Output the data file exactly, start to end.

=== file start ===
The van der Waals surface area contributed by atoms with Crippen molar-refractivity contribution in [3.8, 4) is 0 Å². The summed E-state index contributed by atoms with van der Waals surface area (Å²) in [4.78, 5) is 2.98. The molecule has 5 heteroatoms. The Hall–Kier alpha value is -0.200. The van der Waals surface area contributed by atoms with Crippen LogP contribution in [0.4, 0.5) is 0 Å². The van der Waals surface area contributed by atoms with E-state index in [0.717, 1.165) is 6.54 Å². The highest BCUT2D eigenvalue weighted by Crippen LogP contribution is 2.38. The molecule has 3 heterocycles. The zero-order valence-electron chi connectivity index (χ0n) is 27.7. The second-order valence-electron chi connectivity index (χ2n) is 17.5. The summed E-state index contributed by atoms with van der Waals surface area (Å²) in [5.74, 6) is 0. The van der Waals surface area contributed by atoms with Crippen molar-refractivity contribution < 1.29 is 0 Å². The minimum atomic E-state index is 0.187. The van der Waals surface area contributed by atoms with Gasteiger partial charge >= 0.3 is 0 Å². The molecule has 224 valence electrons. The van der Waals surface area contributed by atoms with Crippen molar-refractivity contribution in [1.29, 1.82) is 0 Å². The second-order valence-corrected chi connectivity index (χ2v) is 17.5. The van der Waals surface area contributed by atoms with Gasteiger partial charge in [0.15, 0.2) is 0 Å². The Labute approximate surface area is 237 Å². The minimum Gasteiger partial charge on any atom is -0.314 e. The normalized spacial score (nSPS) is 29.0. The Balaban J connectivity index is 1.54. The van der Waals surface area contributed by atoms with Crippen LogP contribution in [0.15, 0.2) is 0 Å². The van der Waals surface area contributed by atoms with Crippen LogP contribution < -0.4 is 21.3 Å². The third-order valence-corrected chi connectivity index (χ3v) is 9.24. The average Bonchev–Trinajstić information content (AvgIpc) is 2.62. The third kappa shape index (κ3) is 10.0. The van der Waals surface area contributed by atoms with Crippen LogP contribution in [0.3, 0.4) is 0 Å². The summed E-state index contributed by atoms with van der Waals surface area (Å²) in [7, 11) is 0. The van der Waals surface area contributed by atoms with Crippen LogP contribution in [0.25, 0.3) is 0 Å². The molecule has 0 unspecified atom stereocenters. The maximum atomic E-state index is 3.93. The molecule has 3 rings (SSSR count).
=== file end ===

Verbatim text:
The van der Waals surface area contributed by atoms with Crippen molar-refractivity contribution in [3.8, 4) is 0 Å². The summed E-state index contributed by atoms with van der Waals surface area (Å²) in [4.78, 5) is 2.98. The molecule has 5 heteroatoms. The Hall–Kier alpha value is -0.200. The van der Waals surface area contributed by atoms with Crippen LogP contribution in [0.4, 0.5) is 0 Å². The van der Waals surface area contributed by atoms with E-state index in [0.717, 1.165) is 6.54 Å². The highest BCUT2D eigenvalue weighted by Crippen LogP contribution is 2.38. The molecule has 3 heterocycles. The zero-order valence-electron chi connectivity index (χ0n) is 27.7. The second-order valence-electron chi connectivity index (χ2n) is 17.5. The summed E-state index contributed by atoms with van der Waals surface area (Å²) in [5.74, 6) is 0. The van der Waals surface area contributed by atoms with Crippen molar-refractivity contribution < 1.29 is 0 Å². The minimum atomic E-state index is 0.187. The van der Waals surface area contributed by atoms with Gasteiger partial charge >= 0.3 is 0 Å². The molecule has 224 valence electrons. The van der Waals surface area contributed by atoms with Crippen molar-refractivity contribution in [1.29, 1.82) is 0 Å². The second-order valence-corrected chi connectivity index (χ2v) is 17.5. The van der Waals surface area contributed by atoms with Gasteiger partial charge in [0.15, 0.2) is 0 Å². The Labute approximate surface area is 237 Å². The minimum Gasteiger partial charge on any atom is -0.314 e. The normalized spacial score (nSPS) is 29.0. The Balaban J connectivity index is 1.54. The van der Waals surface area contributed by atoms with Crippen LogP contribution in [0.15, 0.2) is 0 Å². The van der Waals surface area contributed by atoms with Crippen LogP contribution < -0.4 is 21.3 Å². The third-order valence-corrected chi connectivity index (χ3v) is 9.24. The average Bonchev–Trinajstić information content (AvgIpc) is 2.62. The third kappa shape index (κ3) is 10.0. The van der Waals surface area contributed by atoms with Crippen LogP contribution in [0.3, 0.4) is 0 Å². The summed E-state index contributed by atoms with van der Waals surface area (Å²) in [7, 11) is 0. The van der Waals surface area contributed by atoms with Crippen LogP contribution in [0.25, 0.3) is 0 Å². The molecule has 0 unspecified atom stereocenters. The maximum atomic E-state index is 3.93. The molecule has 3 rings (SSSR count).